If you know others who are going through disappointments, encourage them. Use this as an opportunity to share with them God’s love and mercy. Show them that God is alive and relevant, and that He never disappoints.

“Let us hold fast the confession of our hope without wavering, for He who promised is faithful;  and let us consider how to stimulate one another to love and good deeds, not forsaking our own assembling together, as is the habit of some, but encouraging one another; and all the more as you see the day drawing near.”  (Hebrews 10:23-25 NAS)

Six Rules to a Rock-Solid Relationship

Standard
Joneses

Robby and me on our wedding day six years ago.

This year, Robby and I celebrated our Sixth Wedding Anniversary! (Hand-clap, please.) Before we were married, our friends and family shared some sage advice with us. We added that to what we had picked up along the way and, before we knew it, we had several great rules to live by.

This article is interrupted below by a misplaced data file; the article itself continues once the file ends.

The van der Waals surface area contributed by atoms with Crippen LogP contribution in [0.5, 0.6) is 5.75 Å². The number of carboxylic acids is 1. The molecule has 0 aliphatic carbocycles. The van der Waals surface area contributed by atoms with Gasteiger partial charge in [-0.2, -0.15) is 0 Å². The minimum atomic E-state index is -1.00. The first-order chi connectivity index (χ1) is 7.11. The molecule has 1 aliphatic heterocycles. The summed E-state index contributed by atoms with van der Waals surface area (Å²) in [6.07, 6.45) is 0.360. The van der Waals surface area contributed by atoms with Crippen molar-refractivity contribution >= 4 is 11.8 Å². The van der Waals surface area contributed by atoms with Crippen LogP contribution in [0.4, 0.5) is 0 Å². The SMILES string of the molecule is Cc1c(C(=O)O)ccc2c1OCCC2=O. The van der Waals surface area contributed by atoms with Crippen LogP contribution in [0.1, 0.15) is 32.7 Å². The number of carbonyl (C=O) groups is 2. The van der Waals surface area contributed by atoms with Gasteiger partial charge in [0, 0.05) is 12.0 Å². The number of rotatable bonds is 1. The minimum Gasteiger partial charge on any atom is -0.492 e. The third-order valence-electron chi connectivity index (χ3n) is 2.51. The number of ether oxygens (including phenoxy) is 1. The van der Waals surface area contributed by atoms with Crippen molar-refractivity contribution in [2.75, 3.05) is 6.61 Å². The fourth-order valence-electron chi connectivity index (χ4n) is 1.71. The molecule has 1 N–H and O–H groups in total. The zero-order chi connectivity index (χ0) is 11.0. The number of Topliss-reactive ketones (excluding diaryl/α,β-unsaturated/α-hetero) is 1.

In honor of our sixth anniversary, I’d like to share with you our top six rules for a rock-solid marriage. Some of these can also be applied to relationships with friends and family, so keep reading, even if you’re not married.

 

1. Pick ‘em Right

Robby and I had great peace when we got married because we knew God wanted us to be together. We started our marriage on rock-solid ground because we promised to keep God at the center of our relationship.

Before you say I Do, make sure he’s right for you! How? Pray earnestly and with an open heart. If He tells you to walk away, then do it, knowing that His plans for you are good. (See Jeremiah 29:11.)

A rock-solid relationship has to be built on God, the one true Rock. (See Deuteronomy 32:2.) God has to be the focus of each of your lives in order for your marriage to succeed.

Marry the one you find the least annoying to be around. – Jeremy E.

2. Treat ’em Right